We have recently witnessed major disruptions of global supply chains. The earthquake that rocked Japan in 2011 and caused the disastrous tsunami and resulting nuclear accident all but halted exports of automotive and high-tech components used around the world. Two years ago, the volcanic eruption in Iceland stopped air shipment of components and finished goods between American and Europe two of the worlds largest, most vital trading partners. Shipment time grew from less than 24 hours to days in some cases, weeks as supply managers worked to shift departures and arrivals southward, away from the volcanic plume that spread across Europe. Both of these natural disasters vividly showcased the vulnerabilities of longer, global supply chains.

Shifting the movement of goods south, however, revealed additional problems. Goods had to be reclassified according to regulations covering new ports of departure and arrival. Some items that were permitted to be moved between the United States and Europe could not be moved through North Africa. Problems mounted; delays and costs increased.

Enterprise systems that werent integrated with trade management systems required massive manual efforts, increasing redundancy and errors. These only compounded problems on the ground and further lengthened delays. These problems powerfully made the case for integrated global trade management solutions.

Integrated global trade management solutions provide the ability to set thresholds for triggering notification of quota status. They manage and track documentation and licensing. They provide the kinds of collaborative and visibility tools necessary to manage compliance risk in advance of problems arising in the first place.

A new set of metrics for evaluating supply chain and trade compliance performance are beginning to be used by some leading enterprises. Tracking transit time has long been a measure worth watching, but the cause and reason for delays is become more important to monitor. Was it in licensing? Or loading for export due to missing documentation? Or failure to register for importing to the U.S. that held up inspection? Full-featured global trade management solutions provide greater granularity, enabling the ability to drill deeper into the causes for unplanned events.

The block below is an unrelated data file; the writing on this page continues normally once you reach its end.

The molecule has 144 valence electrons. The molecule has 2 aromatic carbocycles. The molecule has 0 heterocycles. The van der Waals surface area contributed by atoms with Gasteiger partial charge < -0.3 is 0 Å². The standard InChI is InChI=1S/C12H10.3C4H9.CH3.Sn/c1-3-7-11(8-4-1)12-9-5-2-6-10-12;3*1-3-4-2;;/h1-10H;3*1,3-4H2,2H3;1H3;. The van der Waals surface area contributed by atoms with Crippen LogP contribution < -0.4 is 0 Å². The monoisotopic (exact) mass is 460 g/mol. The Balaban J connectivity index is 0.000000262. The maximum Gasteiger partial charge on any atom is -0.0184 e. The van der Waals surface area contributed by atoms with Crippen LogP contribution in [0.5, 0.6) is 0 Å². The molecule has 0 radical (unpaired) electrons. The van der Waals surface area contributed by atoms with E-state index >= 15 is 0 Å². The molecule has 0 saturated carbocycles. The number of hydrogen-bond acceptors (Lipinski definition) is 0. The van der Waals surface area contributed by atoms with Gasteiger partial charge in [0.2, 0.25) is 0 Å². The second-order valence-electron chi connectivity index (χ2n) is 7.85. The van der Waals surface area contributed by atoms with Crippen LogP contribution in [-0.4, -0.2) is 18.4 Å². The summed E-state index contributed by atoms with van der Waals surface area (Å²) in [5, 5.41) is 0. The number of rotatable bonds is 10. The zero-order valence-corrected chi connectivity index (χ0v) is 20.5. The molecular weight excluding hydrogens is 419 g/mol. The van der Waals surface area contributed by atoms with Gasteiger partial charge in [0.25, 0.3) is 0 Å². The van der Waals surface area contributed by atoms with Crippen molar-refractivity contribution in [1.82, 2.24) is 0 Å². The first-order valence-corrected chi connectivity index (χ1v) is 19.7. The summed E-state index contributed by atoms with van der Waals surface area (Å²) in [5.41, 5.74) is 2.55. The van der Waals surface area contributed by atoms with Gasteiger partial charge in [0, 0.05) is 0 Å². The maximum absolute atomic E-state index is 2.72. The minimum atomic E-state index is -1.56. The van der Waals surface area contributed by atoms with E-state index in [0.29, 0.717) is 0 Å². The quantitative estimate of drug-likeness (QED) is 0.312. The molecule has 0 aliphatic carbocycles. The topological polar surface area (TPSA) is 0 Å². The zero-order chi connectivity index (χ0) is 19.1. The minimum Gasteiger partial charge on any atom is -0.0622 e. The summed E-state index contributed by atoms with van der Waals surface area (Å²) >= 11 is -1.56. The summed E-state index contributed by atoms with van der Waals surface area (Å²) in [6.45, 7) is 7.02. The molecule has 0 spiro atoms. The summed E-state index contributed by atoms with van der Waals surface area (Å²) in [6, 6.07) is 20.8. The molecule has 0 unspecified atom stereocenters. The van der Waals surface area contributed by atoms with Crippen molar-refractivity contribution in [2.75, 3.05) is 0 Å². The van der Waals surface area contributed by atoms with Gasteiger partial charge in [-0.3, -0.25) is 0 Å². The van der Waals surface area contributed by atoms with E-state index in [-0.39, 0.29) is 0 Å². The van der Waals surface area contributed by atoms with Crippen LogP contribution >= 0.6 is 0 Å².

Another set of metrics involve the match rate of parties on your restricted party lists. Global trade management solutions offer daily automated updates to goods classification and to restricted party screening lists, so scheduled shipments are always validated and screened against the most current, relevant data. Additionally, these solutions can broadly track and monitor the performance of industry best performance practices, helping to determine what qualifies as best-in-class performance. Being able to benchmark your own performance against industry best practices is a function available to cloud solutions. This enables you to drill deeply down into your own performance matrix to clearly determine root cause of problems empowering organizations to steadily work to eliminate them and improve overall compliance.

In broad terms, all enterprises should implement programs to achieve three essential best practices. These include:

1) The shifting of compliance activities as far forward in the process as possible.

2) Viewing compliance as a collaborative managed service to multiple areas of the organization.

3) Constant monitoring of non-compliance match rates against industry best-practice indicators to drive improvements.

The potential for regulatory noncompliance has grown significantly in the last five years. It will only continue to grow. And while risk is inevitable, it is also manageable. The evolution of global trade management solutions is already well advanced. Whats key is selecting the solution that most broadly meets your needs today and that can grow with you as your compliance initiatives and requirements expand.

About the Author

Jason Childers is director, product engineering, with CDC Software, a global enterprise software provider of on-premise and cloud deployments.